Our End

Roger Scruton wrote a letter to James Harmon for his book, Take My Advice: Letters to the Next Generation From People Who Know a Thing or Two, and in his letter he discusses living a life that is meaningful.  In a thought experiment Scruton asks the reader to imagine their death with one of two scenarios.  In the first, you imagine that you have a lived a life full of instant pleasures, but you have not made a deep impact on the lives of others. In the second you have left a legacy not of instant pleasures, but of character and deeds that are treasured by those who were close to you.  Scruton writes, “you will come to see that there are worse things than death, and that, in the end, death is not the most grievous of your losses.  Far worse is to live too long, clinging to a life that has lost its enchantment.” This quote caps off the thought experiment, and leaves us at a place where we can consider exactly what the value of our lives should be.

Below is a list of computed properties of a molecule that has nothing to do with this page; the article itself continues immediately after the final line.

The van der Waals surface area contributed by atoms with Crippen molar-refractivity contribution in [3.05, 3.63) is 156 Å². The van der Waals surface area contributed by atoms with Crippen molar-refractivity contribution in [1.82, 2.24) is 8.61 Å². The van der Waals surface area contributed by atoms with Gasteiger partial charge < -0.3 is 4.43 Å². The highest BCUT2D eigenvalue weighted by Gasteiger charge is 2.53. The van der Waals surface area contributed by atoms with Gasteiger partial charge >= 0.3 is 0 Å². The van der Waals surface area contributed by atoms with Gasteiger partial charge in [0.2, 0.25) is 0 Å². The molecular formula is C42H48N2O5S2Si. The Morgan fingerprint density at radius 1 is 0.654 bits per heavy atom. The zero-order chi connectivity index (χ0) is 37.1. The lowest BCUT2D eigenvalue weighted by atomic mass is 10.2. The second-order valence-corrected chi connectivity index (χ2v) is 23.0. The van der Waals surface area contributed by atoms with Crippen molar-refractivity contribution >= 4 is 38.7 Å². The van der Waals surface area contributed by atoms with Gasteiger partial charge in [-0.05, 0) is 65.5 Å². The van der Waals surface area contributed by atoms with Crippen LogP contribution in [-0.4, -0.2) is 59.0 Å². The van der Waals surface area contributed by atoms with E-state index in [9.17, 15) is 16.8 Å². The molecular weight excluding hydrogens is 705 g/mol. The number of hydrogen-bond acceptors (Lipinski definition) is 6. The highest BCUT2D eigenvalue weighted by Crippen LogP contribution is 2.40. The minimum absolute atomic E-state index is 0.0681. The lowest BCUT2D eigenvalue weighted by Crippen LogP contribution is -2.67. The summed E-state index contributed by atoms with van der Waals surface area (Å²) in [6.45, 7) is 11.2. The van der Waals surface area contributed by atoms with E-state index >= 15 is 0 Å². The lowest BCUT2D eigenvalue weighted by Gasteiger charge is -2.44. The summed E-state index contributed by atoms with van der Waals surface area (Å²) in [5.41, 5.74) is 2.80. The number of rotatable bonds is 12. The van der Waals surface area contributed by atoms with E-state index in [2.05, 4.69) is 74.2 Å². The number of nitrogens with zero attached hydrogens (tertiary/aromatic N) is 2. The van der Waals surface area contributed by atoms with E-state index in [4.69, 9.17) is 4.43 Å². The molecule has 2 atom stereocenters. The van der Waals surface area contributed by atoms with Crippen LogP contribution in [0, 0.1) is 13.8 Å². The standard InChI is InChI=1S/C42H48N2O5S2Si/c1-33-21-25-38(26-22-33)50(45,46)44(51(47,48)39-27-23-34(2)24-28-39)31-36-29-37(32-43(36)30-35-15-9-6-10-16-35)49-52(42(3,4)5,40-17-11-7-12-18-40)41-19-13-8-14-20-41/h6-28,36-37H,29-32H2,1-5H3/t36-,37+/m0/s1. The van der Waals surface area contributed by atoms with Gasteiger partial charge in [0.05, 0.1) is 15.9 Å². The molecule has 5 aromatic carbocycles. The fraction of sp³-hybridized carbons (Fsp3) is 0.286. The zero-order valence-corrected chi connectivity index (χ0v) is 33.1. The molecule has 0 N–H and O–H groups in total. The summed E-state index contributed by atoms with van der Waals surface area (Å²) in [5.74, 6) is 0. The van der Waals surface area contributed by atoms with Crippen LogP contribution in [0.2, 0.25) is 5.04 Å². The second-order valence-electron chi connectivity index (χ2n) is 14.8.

This quote speaks to me about the importance of putting others first to develop meaningful relationships that will last longer than my life.  Scruton is encouraging us to make difficult decisions that will lead others to trust us, feel more open and closer to us, and want to build meaningful relationships with us.  I believe that this is the first step in living a life that is not monotonous and bland.  By actively involving others in our lives, we will open new doors and possibilities for ourselves. In turn this will lead to building lives that remain interesting and exciting as we age.
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